Synopses & Reviews
Written by the foremost authority of the era on Oriental archeology and art, this extremely influential book offers a brief but concise introduction to Asian art. First published in 1883, it responded to a vogue in Western culture for a growing awareness and appreciation of Japanese artistic expressions of beauty and philosophy—a perspective that remains fresh and valid.
Author Kakuzo Okakura (1862-1913) was a co-founder of the Tokyo Fine Art School (now known as Tokyo National University of Fine Arts and Music) and a curator of Oriental art at Bostons Museum of Fine Arts. He also wrote The Book of Tea, and together with this volume, his writings rank among the most widely read English-language works about Japan. Ideals of the East wrought profound effects on the Western understanding of the internal consistencies and strengths of East Asian aesthetic traditions. One of its major themes, the connections between spirituality and the evolution of Asian art, provided English-speaking people with the earliest lucid account of Zen Buddhism and its relation to the arts.
Dover (2005) unabridged republication of the second edition of The Ideals of the East, with Special Reference to Japanese Art, originally published by E. P. Dutton and Company, New York, 1904.
Written at the turn of the twentieth century by the era’s foremost authority on Oriental art, this concise volume focuses on the relationship between spirituality and Asian art. Ideals of the East,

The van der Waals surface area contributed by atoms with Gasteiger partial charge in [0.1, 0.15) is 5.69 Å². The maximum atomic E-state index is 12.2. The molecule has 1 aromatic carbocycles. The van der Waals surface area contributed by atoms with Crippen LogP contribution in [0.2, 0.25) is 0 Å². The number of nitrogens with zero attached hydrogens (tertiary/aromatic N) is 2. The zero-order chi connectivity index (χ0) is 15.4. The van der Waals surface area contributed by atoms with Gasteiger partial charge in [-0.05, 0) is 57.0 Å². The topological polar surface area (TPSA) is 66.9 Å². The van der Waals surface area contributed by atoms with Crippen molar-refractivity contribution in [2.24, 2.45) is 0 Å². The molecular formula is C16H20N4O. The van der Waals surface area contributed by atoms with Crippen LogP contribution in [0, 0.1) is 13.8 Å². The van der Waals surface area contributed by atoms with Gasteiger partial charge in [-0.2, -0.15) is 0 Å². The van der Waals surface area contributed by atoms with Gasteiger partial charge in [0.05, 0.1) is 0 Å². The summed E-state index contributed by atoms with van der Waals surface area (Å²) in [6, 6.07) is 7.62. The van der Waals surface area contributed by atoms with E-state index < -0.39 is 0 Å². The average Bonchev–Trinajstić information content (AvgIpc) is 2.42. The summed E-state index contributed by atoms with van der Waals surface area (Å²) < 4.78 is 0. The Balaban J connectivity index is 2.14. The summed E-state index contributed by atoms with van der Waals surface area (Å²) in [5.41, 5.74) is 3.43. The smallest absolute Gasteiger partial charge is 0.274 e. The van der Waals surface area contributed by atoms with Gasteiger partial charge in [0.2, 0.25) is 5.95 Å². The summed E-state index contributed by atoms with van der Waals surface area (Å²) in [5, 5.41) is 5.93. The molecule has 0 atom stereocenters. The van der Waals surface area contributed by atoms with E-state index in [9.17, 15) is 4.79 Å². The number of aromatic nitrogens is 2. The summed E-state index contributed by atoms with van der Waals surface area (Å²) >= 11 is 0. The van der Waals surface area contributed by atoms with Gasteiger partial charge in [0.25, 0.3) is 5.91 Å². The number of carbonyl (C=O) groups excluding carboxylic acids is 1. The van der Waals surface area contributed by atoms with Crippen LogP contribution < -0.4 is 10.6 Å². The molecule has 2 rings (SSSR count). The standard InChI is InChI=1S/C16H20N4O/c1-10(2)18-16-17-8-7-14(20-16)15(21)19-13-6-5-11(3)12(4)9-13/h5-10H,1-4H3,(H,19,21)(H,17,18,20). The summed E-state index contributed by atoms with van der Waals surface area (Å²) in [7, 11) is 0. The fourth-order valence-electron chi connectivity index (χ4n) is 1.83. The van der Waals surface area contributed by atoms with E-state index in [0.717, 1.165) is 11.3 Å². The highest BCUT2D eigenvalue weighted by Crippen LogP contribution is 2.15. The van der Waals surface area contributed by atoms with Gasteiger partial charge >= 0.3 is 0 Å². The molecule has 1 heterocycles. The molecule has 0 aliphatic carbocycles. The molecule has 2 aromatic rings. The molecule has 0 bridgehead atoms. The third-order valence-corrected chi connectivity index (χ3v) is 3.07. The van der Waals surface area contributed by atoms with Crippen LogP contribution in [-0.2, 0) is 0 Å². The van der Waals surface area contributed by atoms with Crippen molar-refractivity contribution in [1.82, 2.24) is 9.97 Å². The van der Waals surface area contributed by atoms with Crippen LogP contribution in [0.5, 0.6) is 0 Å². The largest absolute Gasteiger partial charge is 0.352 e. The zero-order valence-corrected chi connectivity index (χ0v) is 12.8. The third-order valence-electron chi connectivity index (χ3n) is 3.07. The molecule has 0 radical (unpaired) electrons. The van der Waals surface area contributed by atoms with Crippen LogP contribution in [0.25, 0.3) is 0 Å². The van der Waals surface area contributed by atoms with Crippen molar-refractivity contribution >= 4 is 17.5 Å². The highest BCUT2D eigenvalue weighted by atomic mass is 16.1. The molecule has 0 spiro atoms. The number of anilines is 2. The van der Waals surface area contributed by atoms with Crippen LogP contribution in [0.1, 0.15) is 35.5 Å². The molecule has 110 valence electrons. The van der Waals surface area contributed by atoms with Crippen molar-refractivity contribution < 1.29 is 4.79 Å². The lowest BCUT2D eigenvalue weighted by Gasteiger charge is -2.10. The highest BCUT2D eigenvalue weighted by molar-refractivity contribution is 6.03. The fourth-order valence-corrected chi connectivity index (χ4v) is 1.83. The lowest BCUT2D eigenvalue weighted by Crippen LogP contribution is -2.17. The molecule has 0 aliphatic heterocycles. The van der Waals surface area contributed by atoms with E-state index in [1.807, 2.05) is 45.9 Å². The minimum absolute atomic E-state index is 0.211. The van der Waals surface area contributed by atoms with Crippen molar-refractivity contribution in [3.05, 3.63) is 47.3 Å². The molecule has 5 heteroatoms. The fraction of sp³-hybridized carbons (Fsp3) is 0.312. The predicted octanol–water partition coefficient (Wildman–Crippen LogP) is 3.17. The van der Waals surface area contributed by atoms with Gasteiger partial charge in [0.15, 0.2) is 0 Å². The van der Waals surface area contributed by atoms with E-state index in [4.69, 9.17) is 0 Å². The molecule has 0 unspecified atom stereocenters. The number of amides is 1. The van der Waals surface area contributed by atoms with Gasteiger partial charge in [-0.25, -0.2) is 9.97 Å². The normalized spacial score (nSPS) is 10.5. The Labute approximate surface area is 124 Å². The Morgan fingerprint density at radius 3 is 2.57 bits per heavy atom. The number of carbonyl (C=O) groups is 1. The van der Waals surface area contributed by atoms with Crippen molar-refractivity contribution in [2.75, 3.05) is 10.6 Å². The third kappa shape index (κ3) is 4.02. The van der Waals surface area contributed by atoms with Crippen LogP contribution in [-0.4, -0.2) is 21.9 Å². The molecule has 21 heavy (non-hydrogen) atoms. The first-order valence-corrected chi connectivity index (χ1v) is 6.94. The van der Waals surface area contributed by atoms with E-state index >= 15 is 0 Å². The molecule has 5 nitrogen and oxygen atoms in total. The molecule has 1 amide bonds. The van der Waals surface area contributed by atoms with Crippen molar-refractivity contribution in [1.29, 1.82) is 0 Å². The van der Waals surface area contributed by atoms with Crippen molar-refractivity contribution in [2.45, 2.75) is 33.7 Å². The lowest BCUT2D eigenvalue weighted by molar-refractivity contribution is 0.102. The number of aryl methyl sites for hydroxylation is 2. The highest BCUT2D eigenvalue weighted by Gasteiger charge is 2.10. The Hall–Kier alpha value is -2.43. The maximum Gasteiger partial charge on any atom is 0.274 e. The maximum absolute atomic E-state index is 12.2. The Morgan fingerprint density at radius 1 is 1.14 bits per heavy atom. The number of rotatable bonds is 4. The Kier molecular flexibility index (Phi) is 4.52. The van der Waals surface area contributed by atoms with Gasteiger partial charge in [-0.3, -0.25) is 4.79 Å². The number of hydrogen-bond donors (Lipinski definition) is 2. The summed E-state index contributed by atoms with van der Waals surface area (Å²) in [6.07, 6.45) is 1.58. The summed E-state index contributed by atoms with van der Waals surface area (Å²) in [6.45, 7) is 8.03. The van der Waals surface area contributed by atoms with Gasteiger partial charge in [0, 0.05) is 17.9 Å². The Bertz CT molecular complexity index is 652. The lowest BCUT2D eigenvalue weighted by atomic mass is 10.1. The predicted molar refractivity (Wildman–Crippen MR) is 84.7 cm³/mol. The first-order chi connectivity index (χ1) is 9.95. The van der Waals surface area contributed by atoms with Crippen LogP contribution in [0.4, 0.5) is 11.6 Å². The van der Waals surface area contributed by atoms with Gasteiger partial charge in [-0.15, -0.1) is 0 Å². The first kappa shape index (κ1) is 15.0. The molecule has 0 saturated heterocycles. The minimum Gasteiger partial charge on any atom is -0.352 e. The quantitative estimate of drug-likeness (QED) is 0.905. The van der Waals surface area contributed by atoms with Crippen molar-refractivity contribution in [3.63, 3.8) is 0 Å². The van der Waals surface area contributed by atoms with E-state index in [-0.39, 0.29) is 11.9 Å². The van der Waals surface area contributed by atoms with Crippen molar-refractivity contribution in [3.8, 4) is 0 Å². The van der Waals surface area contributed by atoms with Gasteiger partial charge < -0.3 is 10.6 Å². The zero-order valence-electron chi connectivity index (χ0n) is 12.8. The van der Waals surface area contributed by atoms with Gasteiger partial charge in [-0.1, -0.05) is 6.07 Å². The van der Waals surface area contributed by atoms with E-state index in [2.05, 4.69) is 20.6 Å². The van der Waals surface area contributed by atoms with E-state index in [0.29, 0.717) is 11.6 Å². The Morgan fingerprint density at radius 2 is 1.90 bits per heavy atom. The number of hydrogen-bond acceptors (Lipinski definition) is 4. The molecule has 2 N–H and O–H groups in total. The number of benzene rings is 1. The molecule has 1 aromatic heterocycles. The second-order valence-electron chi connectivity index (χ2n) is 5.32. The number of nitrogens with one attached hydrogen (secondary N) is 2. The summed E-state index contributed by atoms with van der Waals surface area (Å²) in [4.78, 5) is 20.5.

along with the author’s The Book of Tea,
was among the earliest English-language accounts of the role of Zen Buddhism in art. It exercised enormous influence at the time of its publication and remains one of the most widely read books about Japanese culture.
First published in 1883 and written by the foremost authority of the era, this extremely influential book offers a brief but concise introduction to Asian art. One of its major themes, the connections between spirituality and the evolution of Asian art, provided the earliest lucid English-language account of Zen Buddhism and its relation to the arts.
Table of Contents
The Range of Ideals
The Primitive Art of Japan
Laoism and Taoism--Southern China
Buddhism and Indian Art
The Asuka Period (550-700 a.d.)
The Nara Period (700-800 a.d.)
The Heian Period (800-900 a.d.)
The Fujiwara Period (900-1200 a.d.)
The Kamakura Period (1200-1400 a.d.)
Ashikaga Period (1400-1600 a.d.)
Toyotomi and Early Tokugawa Period (1600-1700 a.d.)
Later Tokugawa Period (1700-1850 a.d.)
The Meiji Period (1850 to the present day)